A device that sounds a bit like something Inspector Gadget might use may soon be an available treatment option for people with end-stage age-related macular degeneration (AMD).
An FDA advisory panel has recommended that the agency approve, with conditions, the premarket application for a tiny implantable telescope for end-stage AMD. The implantable telescope is the first device to be recommended by the FDA Ophthalmic Devices Advisory Panel for the disease.
If the FDA follows the panel's recommendation, VisionCare (Saratoga, California) may be able to market its device in the U.S. as early as the third quarter, or four to five months from now, President/CEO Allen Hill told Medical Device Daily. Although the agency usually follows the recommendations of an advisory panel, it is not required to do so.
"We are pleased with the panel's recommendation for approval and will work closely with FDA to address the approval conditions," Hill said. "We look forward to providing the ophthalmic community a new treatment option to improve vision and quality of life for patients with untreatable, end-stage age-related macular degeneration."
End-stage AMD occurs when the macula in each eye is irreversibly degenerated and no longer provides detailed central vision required for common everyday activities such as recognizing people and facial expressions, or watching television. End-stage AMD is characterized by central scotomas, or blind spots, in both eyes that cause images in the central visual field to be unrecognizable or not visible at all. Hill said the implantable telescope is intended for patients with a visual acuity no better than 20/80 and no worse than 20/800.
Smaller than a pea, the telescope prosthetic device works like a fixed-focus telephoto lens in a camera, Hill said. A mono-vision device, it is implanted in one eye during an outpatient surgical procedure. He said it goes in the same place an intraocular lens would go. In the implanted eye, the device renders enlarged central vision images over a wide area of the retina to improve central vision, while the non-operated eye provides peripheral vision for mobility and orientation.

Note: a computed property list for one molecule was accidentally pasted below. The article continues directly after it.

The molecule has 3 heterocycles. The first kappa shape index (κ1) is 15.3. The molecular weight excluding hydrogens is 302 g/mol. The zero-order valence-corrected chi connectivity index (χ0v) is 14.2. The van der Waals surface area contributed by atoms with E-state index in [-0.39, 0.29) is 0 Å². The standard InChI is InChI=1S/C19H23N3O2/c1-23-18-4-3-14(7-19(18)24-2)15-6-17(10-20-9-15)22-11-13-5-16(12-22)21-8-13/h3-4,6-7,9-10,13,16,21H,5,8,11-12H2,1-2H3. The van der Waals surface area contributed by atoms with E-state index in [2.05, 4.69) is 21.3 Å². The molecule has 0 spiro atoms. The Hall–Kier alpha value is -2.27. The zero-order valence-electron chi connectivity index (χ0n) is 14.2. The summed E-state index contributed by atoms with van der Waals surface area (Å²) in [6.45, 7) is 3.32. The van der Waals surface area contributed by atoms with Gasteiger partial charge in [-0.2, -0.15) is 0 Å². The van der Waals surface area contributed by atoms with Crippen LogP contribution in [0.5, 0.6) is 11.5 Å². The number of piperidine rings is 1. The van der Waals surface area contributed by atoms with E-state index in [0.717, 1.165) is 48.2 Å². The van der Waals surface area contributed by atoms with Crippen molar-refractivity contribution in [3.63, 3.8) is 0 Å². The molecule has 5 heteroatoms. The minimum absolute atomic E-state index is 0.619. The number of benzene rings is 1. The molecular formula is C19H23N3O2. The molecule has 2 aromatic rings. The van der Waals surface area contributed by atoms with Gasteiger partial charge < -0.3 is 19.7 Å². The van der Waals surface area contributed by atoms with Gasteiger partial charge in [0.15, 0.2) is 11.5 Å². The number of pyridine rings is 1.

The device is only 4 mm long and contains two wide-angle microlenses, VisionCare noted. According to the company, the telescope, together with the cornea, can enlarge images up to three times, depending on the model used. The telephoto effect allows images in the central visual field to not be focused directly on the damaged macula, but over other healthy areas of the central and peripheral retina. This generally helps reduce the blind spot impairing vision in patients with AMD, hopefully improving their ability to recognize images that were either difficult or impossible to see, VisionCare said.
After the procedure, the patient participates in a structured vision rehabilitation program to maximize their ability to perform daily activities, the company noted. VisionCare said the device allows patients to use natural eye movements to scan the environment and reading materials.
According to the company, the telescope is virtually unnoticeable to others because it is completely implanted inside the eye and mostly covered by the iris, the colored portion of the eye.
Hill told MDD there are no similar devices on the market or under investigation in the U.S. for end-stage AMD. He said VisionCare estimates that there are 50,000 to 60,000 new cases of the disease each year. According to the National Eye Institute (Bethesda, Maryland) over 1.7 million Americans over age 50 suffer mild to profound vision loss from advanced AMD, which frequently culminates as end-stage AMD (visual impairment due to untreatable advanced AMD).
VisionCare is a privately-held company. The Implantable Miniature Telescope was invented by company founders, Yossi Gross and Isaac Lipshitz.